We weigh the pros and cons of several car interior materials.
WARNING! We are about to hit you with some opinions here, so you may want to brace yourself. When you go to spec out a car, there are generally plenty of decisions to make in regards to giving it that personal touch. We've all been in that situation where we know what car we want, but the choice between an exterior color or interior combination drives us crazy. We give a lot of thought to our car's color combination, but many people tend to gloss over another important feature, the interior trim.
Unfortunately, interior trim is not always customizable unless you are buying a really expensive car. Porsche, for example, will give you the choice between aluminum, wood, carbon fiber, and more. A Ford Fiesta on the other hand, may only have one option. This still made us think, what is the ideal material for a car interior? In the past, the sign of a luxury car used to be that it had wood trim. Plenty of manufacturers have been known to throw in some tacky faux wood plastic in order to give it a luxurious look. There are plenty of materials that look beautiful as interior trims, and we wanted to take a moment to talk about why each is great, and propose some new materials that would be cool.
We'll start off with wood, because it is still the material of choice to show that a car is luxurious. When wood is done really well, like in a Rolls Royce, it looks amazing. Unfortunately, nobody does wood as good as a Rolls Royce. The result often being some tacky looking brown plastic that will only resemble wood on the day you return home from having eye surgery. Lexus has always done a pretty nice job of making wood trim look good at a reasonable price, so you don't have to spend Rolls Royce money to get something that doesn't look like crap. Unfortunately, wood is starting to become old fashioned, and manufacturers are moving away from it in favor of lighter materials.
When you build a sports car, everything is supposed to be as light as possible. That is why it would be silly to have a race car with decorative wood panels in the interior. That's why many luxury car makers have been chasing the whole "race car for the street" trend with carbon fiber trim. Carbon fiber is really just a fancy plastic, but we would be lying if we said it doesn't look spectacular as an interior trim material. The unique weave pattern that carbon fiber uses just screams expensive. Unfortunately, like wood, lower-cost manufacturers have gone overboard making plastic that looks like carbon fiber. Sorry Subaru BRZ, but you aren't fooling anyone with that price tag.
You can't expect to have real carbon fiber trim without spending a fair bit of change on an options list. Ferrari goes so far as to charge you over $3,000 for a tiny amount of carbon fiber on the cupholder. The one problem that we have with carbon fiber trim is that it only really makes sense on a lightweight sports car. MotorTrend recently tested a BMW M6 Gran Coupe which had a carbon fiber interior, and that car weighs 4,400 pounds. It is great that carbon fiber weight less that other interior trim materials, but on such a heavy car, the benefit just seems rather unnecessary. If you're buying the track-variant of a car like the GT4 Cayman or M4 GTS, then carbon fiber is a must-have.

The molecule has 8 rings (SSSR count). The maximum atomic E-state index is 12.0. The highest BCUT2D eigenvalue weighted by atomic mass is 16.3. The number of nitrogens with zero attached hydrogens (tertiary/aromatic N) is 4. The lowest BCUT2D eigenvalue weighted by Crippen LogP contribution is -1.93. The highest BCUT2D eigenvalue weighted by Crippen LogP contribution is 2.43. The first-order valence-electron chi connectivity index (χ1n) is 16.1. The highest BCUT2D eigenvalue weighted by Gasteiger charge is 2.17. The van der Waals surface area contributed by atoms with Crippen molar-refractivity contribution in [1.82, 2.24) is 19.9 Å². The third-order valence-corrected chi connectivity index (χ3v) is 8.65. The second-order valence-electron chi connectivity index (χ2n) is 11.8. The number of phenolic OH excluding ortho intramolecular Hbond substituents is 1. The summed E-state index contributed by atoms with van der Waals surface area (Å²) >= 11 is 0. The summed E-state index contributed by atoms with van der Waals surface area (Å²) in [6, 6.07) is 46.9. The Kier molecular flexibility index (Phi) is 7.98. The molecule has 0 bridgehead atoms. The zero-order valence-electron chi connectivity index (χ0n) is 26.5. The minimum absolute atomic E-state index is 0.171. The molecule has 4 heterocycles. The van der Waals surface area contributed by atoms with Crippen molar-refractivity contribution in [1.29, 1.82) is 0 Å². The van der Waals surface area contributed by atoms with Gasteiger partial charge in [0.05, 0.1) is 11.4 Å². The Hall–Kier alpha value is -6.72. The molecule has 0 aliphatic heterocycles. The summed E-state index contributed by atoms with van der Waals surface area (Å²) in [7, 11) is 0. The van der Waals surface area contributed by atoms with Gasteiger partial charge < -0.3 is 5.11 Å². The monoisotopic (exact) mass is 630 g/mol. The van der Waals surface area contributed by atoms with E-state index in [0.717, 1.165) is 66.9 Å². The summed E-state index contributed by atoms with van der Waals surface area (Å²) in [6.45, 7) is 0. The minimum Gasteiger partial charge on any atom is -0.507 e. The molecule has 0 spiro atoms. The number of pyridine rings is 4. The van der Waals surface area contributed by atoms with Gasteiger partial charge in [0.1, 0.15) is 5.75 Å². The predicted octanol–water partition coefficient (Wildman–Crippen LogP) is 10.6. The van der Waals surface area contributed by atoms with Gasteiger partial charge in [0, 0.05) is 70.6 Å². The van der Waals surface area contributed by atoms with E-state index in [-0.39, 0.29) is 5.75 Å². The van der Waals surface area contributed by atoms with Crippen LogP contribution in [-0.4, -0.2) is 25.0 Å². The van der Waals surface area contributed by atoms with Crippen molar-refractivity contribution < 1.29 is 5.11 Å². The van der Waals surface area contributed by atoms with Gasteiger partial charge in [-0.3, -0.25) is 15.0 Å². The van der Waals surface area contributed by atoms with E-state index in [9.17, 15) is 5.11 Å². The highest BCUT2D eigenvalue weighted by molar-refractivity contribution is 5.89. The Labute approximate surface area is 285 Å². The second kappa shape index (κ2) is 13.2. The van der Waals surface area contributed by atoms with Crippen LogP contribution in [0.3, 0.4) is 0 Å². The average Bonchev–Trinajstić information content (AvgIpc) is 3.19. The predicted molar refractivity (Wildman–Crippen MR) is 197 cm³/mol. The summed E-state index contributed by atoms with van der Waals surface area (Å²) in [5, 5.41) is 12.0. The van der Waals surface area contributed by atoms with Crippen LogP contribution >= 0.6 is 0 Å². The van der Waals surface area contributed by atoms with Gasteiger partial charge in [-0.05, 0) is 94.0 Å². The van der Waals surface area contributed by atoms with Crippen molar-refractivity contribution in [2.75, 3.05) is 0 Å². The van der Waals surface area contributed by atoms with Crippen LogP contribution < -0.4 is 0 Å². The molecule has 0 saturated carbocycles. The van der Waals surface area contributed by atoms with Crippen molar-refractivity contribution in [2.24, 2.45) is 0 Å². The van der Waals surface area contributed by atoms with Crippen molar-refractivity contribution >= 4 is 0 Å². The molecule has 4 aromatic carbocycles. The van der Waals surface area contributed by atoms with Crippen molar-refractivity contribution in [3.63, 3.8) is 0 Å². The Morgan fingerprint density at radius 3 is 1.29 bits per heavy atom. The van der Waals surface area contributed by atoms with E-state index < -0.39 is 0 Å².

There are plenty of other materials that have become popular in recent years as interior trim. We love well-executed piano black interior trim because it's not very expensive to make, but it does look elegant. Unfortunately, even the expensive stuff will attract dust like a Swiffer Sweeper and become full of finger prints if you dare to touch it. We also love aluminum trim. Audi used to offer a really nice-feeling aluminum trim in the B7 generation A4, which felt cold to the touch. The tell tale sign that you have interior trim that isn't fake is when it actually heats up and cools down with the weather. Plastic will always feel normal, but real metal will change temperature.
We want to know what your favorite interior trim is for a car. Perhaps you have a favorite, or perhaps, like us, it depends on the type of car and the interior color combination? We also want to hear from you if you can think of any cool materials that you would love to have in your car. Bentley recently offered a unique stone trim from its bespoke Mulliner division. There are an endless number of materials that would look really cool on the dashboard of a car. We thought of some like marble or even just a new take on plastic that doesn't just emulate metal or wood. With new technologies like 3D printing, we hope that car manufacturers step outside the box to make interior trims that look really cool.